Rewriting the Second Amendment is a fool’s errand


By Mike Hashimoto - The Dallas Morning News



When well-meaning people get together to thrash out a grave national issue, expect them to circle back to a couple of premises:

First, let’s grab the “low-hanging fruit,” that supposedly simple starting point when apples or apricots are within easy reach.

Second, “It stands to reason …” As in, “It stands to reason that even well-meaning people will attempt to cram each new event into an existing worldview.” Short translation: It’s common sense, if only you had some.

So, guns in America.

Firearms work perfectly into our two premises, at least as seen by those who believe that each new mass shooting, however tragic on its face, is also reason to revisit ideas ranging from ineffective to useless. “Doing nothing is not an option,” unless doing something is worse.

One low fruit is the idea of using government databases like the no-fly list or terrorist watch list to determine who can buy firearms legally. Doesn’t it just stand to reason? Ask President Barack Obama:

“To begin with, Congress should act to make sure no one on a no-fly list is able to buy a gun. What could possibly be the argument for allowing a terrorist suspect to buy a semi-automatic weapon? This is a matter of national security.”

That was late last year, after a terrorist couple shot up a community center in San Bernardino, Calif. Obama failed then but has beaten on — before and after the nightclub massacre last weekend in Orlando, Fla. — joined by Democrats in Congress and now presumptive successor nominee Hillary Clinton.

And why not? A person on the no-fly list is there for a reason. And that reason is, well, there must be a reason. Except that no one short of a select few in the federal government could tell you, if you also wanted them to kill you first. In other words, it’s a secret.

In addition to not knowing why, we don’t know how. Google until your eyes cross, and you won’t find the standards for inclusion onto the so-called no-fly list. Or the list itself, past or present. If your name is on it, you find out when it comes time to visit grandma.

Nor are the people on the list, about 50,000 today, facing charges for terrorism — or anything else, as far as anyone knows. The government says they are dangerous enough to block from a seat in coach but not so dangerous that they can’t sit by us at a high school football game.

Do not confuse the no-fly list with the broader terror watch list, actually a database maintained by the FBI’s Terrorist Screening Center. This had about 480,000 names on it in 2011, according to the FBI, and more than 1 million today, according to the ACLU. If it helps you sleep, the number of U.S. citizens on the list is vanishingly small, fewer than 10,000; the rest are believed to be noncitizens living in noncitizen-type places.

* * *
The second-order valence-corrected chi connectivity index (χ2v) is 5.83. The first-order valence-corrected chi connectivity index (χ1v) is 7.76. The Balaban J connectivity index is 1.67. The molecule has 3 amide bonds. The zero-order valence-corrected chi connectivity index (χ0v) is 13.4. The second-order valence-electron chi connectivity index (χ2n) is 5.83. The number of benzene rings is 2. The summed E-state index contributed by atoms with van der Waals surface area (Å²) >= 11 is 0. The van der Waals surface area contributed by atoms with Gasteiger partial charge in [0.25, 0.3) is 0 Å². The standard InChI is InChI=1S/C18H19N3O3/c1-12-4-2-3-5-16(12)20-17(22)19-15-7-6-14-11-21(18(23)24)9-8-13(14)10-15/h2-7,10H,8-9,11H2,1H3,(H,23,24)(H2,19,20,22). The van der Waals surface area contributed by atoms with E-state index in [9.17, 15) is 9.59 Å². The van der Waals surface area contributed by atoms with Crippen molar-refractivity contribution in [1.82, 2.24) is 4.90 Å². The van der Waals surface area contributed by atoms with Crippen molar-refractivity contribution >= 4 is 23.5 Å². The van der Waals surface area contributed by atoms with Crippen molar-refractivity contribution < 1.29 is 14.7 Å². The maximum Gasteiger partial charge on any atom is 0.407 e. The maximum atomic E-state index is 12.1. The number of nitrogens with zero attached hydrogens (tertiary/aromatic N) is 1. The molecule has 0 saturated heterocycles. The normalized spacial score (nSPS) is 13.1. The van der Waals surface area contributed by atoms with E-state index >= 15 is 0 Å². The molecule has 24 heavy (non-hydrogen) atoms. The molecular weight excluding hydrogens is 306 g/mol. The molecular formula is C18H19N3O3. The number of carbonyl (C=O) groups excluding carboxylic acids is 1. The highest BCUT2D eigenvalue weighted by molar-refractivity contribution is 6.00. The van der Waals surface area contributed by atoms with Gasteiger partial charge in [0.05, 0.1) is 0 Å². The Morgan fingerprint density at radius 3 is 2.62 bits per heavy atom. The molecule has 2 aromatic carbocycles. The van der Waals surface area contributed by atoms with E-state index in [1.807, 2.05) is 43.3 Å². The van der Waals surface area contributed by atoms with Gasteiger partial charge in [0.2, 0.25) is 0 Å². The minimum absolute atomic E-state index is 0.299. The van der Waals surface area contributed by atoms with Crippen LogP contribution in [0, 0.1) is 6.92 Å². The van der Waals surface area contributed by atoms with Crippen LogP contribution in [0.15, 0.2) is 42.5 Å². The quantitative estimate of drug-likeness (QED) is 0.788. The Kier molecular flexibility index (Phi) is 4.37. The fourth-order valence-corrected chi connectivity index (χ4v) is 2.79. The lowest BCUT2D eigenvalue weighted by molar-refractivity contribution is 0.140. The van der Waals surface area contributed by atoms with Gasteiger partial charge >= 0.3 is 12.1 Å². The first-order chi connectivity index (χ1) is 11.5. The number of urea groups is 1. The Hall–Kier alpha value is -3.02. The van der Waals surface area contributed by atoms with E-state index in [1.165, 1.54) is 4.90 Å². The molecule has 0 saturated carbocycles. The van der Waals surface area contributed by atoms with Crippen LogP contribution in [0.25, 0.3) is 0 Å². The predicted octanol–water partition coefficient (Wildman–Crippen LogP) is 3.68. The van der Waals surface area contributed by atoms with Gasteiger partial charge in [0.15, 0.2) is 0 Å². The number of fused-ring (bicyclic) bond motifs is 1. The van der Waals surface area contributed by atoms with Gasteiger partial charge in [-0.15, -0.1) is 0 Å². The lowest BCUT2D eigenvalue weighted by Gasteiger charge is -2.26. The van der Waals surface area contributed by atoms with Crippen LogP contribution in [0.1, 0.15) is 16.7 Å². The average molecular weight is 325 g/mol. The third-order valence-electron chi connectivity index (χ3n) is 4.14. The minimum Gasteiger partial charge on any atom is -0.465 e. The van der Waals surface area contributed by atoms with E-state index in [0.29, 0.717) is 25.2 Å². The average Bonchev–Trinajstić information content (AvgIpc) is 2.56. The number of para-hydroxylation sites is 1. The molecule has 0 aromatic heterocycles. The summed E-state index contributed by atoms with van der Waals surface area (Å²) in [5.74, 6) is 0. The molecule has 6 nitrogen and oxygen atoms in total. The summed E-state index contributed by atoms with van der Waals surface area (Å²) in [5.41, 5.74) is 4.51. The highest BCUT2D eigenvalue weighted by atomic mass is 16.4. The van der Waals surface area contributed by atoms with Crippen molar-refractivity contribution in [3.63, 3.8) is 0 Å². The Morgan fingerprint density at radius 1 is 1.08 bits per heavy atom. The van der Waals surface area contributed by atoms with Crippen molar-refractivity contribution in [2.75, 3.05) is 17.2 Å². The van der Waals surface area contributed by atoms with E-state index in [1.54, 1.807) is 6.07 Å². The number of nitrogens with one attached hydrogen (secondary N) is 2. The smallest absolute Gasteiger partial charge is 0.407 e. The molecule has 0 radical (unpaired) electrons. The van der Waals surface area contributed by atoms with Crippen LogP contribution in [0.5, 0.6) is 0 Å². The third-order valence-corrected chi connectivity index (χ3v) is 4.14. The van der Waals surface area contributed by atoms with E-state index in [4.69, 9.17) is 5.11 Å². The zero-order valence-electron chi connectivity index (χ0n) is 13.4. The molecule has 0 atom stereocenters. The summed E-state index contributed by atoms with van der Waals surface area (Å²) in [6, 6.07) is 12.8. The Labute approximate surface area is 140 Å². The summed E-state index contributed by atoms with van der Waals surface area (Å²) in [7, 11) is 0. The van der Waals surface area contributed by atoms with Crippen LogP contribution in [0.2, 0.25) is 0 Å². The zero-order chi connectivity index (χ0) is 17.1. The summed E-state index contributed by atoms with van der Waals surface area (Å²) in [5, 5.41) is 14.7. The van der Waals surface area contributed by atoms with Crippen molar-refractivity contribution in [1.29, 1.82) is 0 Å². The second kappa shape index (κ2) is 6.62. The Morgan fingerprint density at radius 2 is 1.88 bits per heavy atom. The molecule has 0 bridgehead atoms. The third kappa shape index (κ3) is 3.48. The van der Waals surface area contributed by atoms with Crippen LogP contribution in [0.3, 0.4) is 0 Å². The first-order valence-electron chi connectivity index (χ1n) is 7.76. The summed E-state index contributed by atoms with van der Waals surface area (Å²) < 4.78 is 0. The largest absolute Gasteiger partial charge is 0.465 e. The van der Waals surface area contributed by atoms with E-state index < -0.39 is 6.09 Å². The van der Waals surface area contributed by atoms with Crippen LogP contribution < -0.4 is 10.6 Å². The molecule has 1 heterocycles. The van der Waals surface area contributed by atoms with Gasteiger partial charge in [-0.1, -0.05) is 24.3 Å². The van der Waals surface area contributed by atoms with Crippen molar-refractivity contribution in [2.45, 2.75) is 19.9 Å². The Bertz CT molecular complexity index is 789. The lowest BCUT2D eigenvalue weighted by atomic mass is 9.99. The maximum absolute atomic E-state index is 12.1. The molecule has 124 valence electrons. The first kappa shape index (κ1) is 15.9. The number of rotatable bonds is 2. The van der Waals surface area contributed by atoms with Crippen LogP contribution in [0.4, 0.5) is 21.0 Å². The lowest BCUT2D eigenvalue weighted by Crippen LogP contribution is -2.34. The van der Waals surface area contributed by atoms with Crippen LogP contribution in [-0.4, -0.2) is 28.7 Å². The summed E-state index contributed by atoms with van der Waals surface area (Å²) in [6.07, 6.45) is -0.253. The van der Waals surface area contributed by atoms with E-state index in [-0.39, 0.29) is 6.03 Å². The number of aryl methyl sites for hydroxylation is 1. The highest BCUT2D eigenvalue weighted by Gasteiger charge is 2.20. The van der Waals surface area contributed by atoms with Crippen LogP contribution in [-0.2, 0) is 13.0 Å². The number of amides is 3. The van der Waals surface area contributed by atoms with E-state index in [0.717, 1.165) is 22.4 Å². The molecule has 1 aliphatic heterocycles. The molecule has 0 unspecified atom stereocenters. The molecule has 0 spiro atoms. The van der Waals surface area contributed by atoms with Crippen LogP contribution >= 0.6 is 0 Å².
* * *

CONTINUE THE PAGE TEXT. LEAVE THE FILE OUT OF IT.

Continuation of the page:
Omar Mateen, the Orlando gunman, was taken off that list after the FBI twice closed investigations into him. So his ability to legally buy the weapons he used to kill 49 people and wound 53 still would not have been affected.

More urgently, to the president’s question, who knows whether any of these supposed terrorism suspects actually belong on any list?

Due process? Transparency? Is this the America where you want to live, when any secret and unproven suspicion could cost you a constitutional right?

How does this sound?

Feds: “We suspect you of associating with terrorists.”

You: “Nope, not me.”

Feds: “Be that as it may, we still suspect you. If we could tell you why you were on the list, we’d have to admit that you’re on the list. And the list is secret. So, no gun for you. And take a bus maybe.”

Rewriting the Second Amendment, as enticing as that might sound, is a fool’s errand. (You know, it stands to reason.) It would be so much simpler, as Obama says, to have Congress just add these lists to the categories of exclusion, like being a convict, fugitive, mental defective or domestic abuser.

Here’s the irony: Those evil gun nuts at the National Rifle Association, who supposedly dictate all gun policy to Congress, are ready and willing to compromise. Did you know?

“The NRA believes that terrorists should not be allowed to purchase or possess firearms, period,” the group said in a statement. “Anyone on a terror watch list who tries to buy a gun should be thoroughly investigated by the FBI and the sale delayed while the investigation is ongoing.

“If an investigation uncovers evidence of terrorist activity or involvement, the government should be allowed to immediately go to court, block the sale, and arrest the terrorist.”

Shazam, low-hanging fruit! More from the NRA:

“At the same time, due process protections should be put in place that allow law-abiding Americans who are wrongly put on a watch list to be removed.”

So the government also would have to inform you that you are on a suspect list and provide a way to argue yourself off. It stands to reason that this would be a fair and reasonable middle ground, right? Now that’s doing something.

ABOUT THE WRITER

Mike Hashimoto is a member of the editorial board of the Dallas Morning News. Readers may email him at [email protected].

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By Mike Hashimoto

The Dallas Morning News

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